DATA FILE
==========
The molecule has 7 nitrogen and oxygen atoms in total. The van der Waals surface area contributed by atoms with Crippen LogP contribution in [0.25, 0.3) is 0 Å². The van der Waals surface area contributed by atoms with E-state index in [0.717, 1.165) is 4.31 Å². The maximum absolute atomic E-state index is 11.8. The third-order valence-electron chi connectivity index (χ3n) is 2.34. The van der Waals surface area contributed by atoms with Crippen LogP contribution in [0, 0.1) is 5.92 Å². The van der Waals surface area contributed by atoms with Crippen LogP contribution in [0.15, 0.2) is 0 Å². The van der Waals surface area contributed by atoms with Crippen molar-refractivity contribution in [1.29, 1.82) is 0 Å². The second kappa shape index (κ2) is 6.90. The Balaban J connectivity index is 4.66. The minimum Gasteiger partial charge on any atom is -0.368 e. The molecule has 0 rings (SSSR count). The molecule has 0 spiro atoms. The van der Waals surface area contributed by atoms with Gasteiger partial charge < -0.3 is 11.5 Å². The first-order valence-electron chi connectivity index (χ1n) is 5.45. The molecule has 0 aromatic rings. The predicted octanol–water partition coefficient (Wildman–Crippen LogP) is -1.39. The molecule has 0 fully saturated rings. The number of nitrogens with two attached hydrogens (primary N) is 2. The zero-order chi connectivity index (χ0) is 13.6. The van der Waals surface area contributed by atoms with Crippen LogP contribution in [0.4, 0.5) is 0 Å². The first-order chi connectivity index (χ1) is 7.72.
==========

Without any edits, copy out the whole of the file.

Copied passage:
The molecule has 7 nitrogen and oxygen atoms in total. The van der Waals surface area contributed by atoms with Crippen LogP contribution in [0.25, 0.3) is 0 Å². The van der Waals surface area contributed by atoms with E-state index in [0.717, 1.165) is 4.31 Å². The maximum absolute atomic E-state index is 11.8. The third-order valence-electron chi connectivity index (χ3n) is 2.34. The van der Waals surface area contributed by atoms with Crippen LogP contribution in [0, 0.1) is 5.92 Å². The van der Waals surface area contributed by atoms with Crippen LogP contribution in [0.15, 0.2) is 0 Å². The van der Waals surface area contributed by atoms with Crippen molar-refractivity contribution in [1.29, 1.82) is 0 Å². The second kappa shape index (κ2) is 6.90. The Balaban J connectivity index is 4.66. The minimum Gasteiger partial charge on any atom is -0.368 e. The molecule has 0 rings (SSSR count). The molecule has 0 spiro atoms. The van der Waals surface area contributed by atoms with Gasteiger partial charge < -0.3 is 11.5 Å². The first-order valence-electron chi connectivity index (χ1n) is 5.45. The molecule has 0 aromatic rings. The predicted octanol–water partition coefficient (Wildman–Crippen LogP) is -1.39. The molecule has 0 fully saturated rings. The number of nitrogens with two attached hydrogens (primary N) is 2. The zero-order chi connectivity index (χ0) is 13.6. The van der Waals surface area contributed by atoms with Crippen LogP contribution in [0.4, 0.5) is 0 Å². The first-order chi connectivity index (χ1) is 7.72.